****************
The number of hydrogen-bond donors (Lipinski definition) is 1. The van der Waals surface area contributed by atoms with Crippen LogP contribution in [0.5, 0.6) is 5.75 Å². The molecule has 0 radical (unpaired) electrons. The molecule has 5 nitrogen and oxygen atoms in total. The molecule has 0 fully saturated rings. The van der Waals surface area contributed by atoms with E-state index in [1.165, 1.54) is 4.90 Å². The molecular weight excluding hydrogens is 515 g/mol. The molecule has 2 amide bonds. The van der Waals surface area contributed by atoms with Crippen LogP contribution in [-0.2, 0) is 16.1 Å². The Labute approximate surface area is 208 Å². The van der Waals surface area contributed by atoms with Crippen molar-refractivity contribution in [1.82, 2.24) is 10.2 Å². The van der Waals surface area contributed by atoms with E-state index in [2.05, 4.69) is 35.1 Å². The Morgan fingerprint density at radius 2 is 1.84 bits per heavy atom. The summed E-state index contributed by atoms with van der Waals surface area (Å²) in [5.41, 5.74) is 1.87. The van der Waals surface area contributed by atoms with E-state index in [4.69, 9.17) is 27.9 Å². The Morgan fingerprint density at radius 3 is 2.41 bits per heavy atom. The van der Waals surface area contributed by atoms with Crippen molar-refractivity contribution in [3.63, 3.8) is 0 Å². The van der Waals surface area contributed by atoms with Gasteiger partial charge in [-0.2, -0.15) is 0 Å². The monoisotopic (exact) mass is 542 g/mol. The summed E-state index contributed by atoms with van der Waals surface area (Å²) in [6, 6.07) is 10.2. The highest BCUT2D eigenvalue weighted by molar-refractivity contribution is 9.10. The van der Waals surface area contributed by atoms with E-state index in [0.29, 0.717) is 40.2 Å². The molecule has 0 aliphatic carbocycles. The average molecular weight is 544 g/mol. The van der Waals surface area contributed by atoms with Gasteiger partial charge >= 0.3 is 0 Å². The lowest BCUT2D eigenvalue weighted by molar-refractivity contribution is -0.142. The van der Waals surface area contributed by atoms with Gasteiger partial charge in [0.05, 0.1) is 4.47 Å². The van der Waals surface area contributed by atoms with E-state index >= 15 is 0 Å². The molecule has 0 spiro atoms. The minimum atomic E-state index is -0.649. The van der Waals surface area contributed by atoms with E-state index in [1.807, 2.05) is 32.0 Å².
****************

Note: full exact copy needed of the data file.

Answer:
The number of hydrogen-bond donors (Lipinski definition) is 1. The van der Waals surface area contributed by atoms with Crippen LogP contribution in [0.5, 0.6) is 5.75 Å². The molecule has 0 radical (unpaired) electrons. The molecule has 5 nitrogen and oxygen atoms in total. The molecule has 0 fully saturated rings. The van der Waals surface area contributed by atoms with E-state index in [1.165, 1.54) is 4.90 Å². The molecular weight excluding hydrogens is 515 g/mol. The molecule has 2 amide bonds. The van der Waals surface area contributed by atoms with Crippen LogP contribution in [-0.2, 0) is 16.1 Å². The Labute approximate surface area is 208 Å². The van der Waals surface area contributed by atoms with Crippen molar-refractivity contribution in [1.82, 2.24) is 10.2 Å². The van der Waals surface area contributed by atoms with E-state index in [2.05, 4.69) is 35.1 Å². The Morgan fingerprint density at radius 2 is 1.84 bits per heavy atom. The summed E-state index contributed by atoms with van der Waals surface area (Å²) in [5.41, 5.74) is 1.87. The van der Waals surface area contributed by atoms with E-state index in [4.69, 9.17) is 27.9 Å². The Morgan fingerprint density at radius 3 is 2.41 bits per heavy atom. The van der Waals surface area contributed by atoms with Crippen molar-refractivity contribution in [3.63, 3.8) is 0 Å². The van der Waals surface area contributed by atoms with Gasteiger partial charge in [-0.2, -0.15) is 0 Å². The monoisotopic (exact) mass is 542 g/mol. The summed E-state index contributed by atoms with van der Waals surface area (Å²) in [6, 6.07) is 10.2. The highest BCUT2D eigenvalue weighted by molar-refractivity contribution is 9.10. The van der Waals surface area contributed by atoms with E-state index in [0.29, 0.717) is 40.2 Å². The molecule has 0 aliphatic carbocycles. The average molecular weight is 544 g/mol. The van der Waals surface area contributed by atoms with Gasteiger partial charge >= 0.3 is 0 Å². The lowest BCUT2D eigenvalue weighted by molar-refractivity contribution is -0.142. The van der Waals surface area contributed by atoms with Gasteiger partial charge in [0.05, 0.1) is 4.47 Å². The van der Waals surface area contributed by atoms with E-state index >= 15 is 0 Å². The molecule has 0 spiro atoms. The minimum atomic E-state index is -0.649. The van der Waals surface area contributed by atoms with E-state index in [1.807, 2.05) is 32.0 Å².